2 June 2023: My bumpkinly naïveté was forever altered when eight days after my high school graduation, the United States Air Force sent me to Hanscom Air Force Base just outside of Boston, Massachusetts. My two years in “the Athens of America” opened my eyes to a wealth of cultural and culinary opportunities. It was probably akin to how an alien from outer space would feel if deposited in New York City. Among my favorite discoveries, one I had never even heard of in New Mexico, was pastrami. I couldn’t get enough of the stuff and visited delis throughout New England just to try their version. Over the years I’ve also had great pastrami in Illinois, California and even Albuquerque (thank you Joe Rodriguez). I never thought I’d find great pastrami in Utah.
Frankly it shouldn’t have come as a surprise. When it comes to meats and condiments nestled in the most delicious sandwich rolls ever, you can’t touch Joe Caputo’s. The pastrami sandwich was reminiscent of the dozens of sandwiches I devoured during my time on the East Coast. Nestled within Caputo’s magnificent bread are wisps of fatty and lean pastrami blanketing Provolone and smeared in a slightly tangy mustard. This sandwich transported me back to Boston and my first experience with pastrami. If we lived in Salt Lake City, this would be one of my go-tos at Joe Caputo’s, the only restaurant in Utah we’ve visited three times.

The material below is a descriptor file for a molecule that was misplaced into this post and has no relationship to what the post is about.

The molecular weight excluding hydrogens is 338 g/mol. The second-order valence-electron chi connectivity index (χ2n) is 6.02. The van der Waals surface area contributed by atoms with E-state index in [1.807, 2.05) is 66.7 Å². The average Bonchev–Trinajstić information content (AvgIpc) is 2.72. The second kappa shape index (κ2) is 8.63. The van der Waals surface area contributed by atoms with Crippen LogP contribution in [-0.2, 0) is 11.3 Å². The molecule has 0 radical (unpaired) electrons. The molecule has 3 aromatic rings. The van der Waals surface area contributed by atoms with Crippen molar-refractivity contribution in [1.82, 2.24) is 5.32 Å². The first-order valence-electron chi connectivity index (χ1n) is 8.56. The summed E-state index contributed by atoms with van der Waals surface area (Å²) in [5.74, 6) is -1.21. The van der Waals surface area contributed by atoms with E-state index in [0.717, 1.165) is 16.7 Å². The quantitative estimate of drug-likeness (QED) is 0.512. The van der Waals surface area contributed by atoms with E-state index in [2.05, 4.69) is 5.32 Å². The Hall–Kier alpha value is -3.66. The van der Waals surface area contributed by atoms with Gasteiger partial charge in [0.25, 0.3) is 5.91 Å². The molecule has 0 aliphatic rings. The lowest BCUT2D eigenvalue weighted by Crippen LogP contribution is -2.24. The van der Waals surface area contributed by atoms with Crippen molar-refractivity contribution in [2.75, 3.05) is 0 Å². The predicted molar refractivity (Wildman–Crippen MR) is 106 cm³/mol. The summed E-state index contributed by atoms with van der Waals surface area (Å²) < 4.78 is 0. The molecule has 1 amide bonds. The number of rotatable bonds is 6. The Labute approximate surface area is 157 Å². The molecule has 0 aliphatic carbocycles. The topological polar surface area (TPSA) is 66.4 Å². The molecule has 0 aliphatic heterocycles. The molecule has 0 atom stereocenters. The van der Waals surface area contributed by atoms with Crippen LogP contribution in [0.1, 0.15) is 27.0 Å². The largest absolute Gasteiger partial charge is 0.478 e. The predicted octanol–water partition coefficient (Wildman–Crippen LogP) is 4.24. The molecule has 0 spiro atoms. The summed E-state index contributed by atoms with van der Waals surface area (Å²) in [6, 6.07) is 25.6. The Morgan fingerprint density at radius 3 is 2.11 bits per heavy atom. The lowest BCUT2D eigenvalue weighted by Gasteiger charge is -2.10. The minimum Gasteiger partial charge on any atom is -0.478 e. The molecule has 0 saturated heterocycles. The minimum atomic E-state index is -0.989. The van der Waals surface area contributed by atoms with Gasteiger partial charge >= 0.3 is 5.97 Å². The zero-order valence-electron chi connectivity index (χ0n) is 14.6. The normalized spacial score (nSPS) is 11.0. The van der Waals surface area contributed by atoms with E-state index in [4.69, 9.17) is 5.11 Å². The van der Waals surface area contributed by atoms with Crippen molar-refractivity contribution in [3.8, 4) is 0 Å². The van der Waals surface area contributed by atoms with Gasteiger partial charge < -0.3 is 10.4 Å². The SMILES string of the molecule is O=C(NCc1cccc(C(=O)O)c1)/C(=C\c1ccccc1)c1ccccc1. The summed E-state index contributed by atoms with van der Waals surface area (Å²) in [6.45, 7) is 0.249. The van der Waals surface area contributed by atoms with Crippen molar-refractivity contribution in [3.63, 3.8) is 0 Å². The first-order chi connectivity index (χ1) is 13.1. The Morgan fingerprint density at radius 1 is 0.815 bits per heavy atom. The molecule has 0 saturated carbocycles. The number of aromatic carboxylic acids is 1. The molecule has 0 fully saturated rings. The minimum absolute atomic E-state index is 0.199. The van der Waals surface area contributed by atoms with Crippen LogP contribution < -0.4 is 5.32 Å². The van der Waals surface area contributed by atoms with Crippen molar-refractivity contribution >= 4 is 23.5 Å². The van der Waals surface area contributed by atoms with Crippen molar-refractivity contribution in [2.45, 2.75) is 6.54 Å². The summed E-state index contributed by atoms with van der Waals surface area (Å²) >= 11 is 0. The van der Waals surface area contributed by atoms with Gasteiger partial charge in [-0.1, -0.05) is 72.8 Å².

As you approach Tony Caputo’s in its downtown dwelling, you might be intimidated by the sheer size of this megalithic complex. The second you step inside, awe and wonder will replace any intimidation you might have felt. There’s just so much to see, so many options to explore. You’ll probably dispense of any plans you may have had for the afternoon to spend your time perusing the aisles. If you don’t first enjoy one of the aforementioned sandwiches, you’re at risk of blowing your budget purchasing Italian comestibles you probably can’t find at home.